She’s not faking it, honestly…
Not exactly the fecund churning of previous years, and not boding well for frogspawn. Today, a warm, spring-tinged day and a little more pond activity ” two more adult frogs, but not attached to each other. The dead female is still embraced by what by now must be a rather puzzled male. When will he give up? When she starts to smell? When she’s a skeleton? At least there is some amphibian activity, but nowhere near the frogfest of previous years. Perhaps the party will kick off next week. I hope so. I love our frogs. I’ll keep you posted.
- Spurn Spawn! - 26th February, 2014
- Bluebells on wheels: axles of evil? - 2nd February, 2011
- Raising the ba: Wildlife and the Ancient Egyptian Book of the Dead - 8th January, 2011
8 thoughts on “Croaked”
The frog was bloated? I wonder how it ded.
Yes, it is perfectly possible that the two male frogs drowned the female. This was happening in my pond http://naturenet.net/blogs/index.php/2010/03/25/not_croaked_after_all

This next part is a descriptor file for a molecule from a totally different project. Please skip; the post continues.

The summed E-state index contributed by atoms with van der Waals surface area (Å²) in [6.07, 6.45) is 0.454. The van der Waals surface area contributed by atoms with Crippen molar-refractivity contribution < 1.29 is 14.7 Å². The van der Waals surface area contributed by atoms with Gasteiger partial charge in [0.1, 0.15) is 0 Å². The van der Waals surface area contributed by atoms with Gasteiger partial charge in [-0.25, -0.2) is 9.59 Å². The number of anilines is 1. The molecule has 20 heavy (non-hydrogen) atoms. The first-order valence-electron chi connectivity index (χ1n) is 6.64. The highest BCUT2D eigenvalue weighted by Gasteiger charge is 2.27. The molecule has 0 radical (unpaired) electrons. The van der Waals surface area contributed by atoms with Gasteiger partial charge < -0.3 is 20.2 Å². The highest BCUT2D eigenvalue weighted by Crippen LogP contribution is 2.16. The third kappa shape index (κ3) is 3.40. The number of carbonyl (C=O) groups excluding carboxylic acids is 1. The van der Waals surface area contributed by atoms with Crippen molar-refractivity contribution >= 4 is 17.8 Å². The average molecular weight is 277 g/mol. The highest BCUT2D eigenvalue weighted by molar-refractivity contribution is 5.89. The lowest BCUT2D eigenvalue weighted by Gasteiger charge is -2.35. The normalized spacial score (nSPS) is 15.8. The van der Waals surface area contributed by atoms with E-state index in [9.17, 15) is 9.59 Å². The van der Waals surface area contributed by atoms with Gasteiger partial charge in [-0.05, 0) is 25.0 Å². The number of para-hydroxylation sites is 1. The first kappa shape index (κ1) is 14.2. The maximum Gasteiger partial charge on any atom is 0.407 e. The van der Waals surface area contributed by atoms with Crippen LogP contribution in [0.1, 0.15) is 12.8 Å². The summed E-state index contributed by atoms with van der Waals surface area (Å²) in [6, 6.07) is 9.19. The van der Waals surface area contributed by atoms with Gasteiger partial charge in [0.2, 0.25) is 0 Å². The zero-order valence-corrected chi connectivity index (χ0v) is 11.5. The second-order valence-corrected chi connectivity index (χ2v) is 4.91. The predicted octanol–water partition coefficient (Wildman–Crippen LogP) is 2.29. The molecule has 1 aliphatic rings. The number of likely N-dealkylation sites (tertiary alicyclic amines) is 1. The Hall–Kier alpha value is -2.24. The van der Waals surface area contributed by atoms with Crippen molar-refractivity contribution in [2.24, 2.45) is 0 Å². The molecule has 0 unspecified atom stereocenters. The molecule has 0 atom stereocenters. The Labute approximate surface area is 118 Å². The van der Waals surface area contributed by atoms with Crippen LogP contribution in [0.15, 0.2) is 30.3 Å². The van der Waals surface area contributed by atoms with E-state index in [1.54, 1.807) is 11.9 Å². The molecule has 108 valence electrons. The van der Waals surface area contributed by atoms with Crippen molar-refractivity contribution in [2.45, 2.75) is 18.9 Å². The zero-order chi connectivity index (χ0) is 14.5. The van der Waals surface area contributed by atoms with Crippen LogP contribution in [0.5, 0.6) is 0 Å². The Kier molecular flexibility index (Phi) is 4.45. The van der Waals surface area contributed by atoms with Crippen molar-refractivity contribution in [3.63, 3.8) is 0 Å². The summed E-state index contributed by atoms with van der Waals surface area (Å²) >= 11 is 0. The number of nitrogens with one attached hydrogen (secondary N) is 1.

so I fished out the tangle of mating amphibians and placed them in shallower water where the female could at least heep her nose above water. It doesn’t always work, though!
Yesterday in the pond there were two frogs clinging to a larger frog. One of them had his arms holding so tight round the larger frogs neck that it looked like it was being strangled. They stayed there all day draging the larger frog around the pond. Today the larger frog is floating around dead. I’m not sure why it died. Is there something i should do to help the frog if i see this again?
No worries! Ranavirus does tend to be cyclical, flaring up when there’s a frog population to support it. At least with a well-populated pond next door there should be a reasonable dispersing population to recolonise your pond sooner or later! 2009 was warm even when it was wet, and the early spring and late winter allowed a lot of species to do really well – I work mainly on lepidoptera and ladybirds, so haven’t seen the Odonata figures, but it would make sense that they did well, given the abundance of food for the adults, and also probably the summer rain for the last three years preventing ponds drying out as much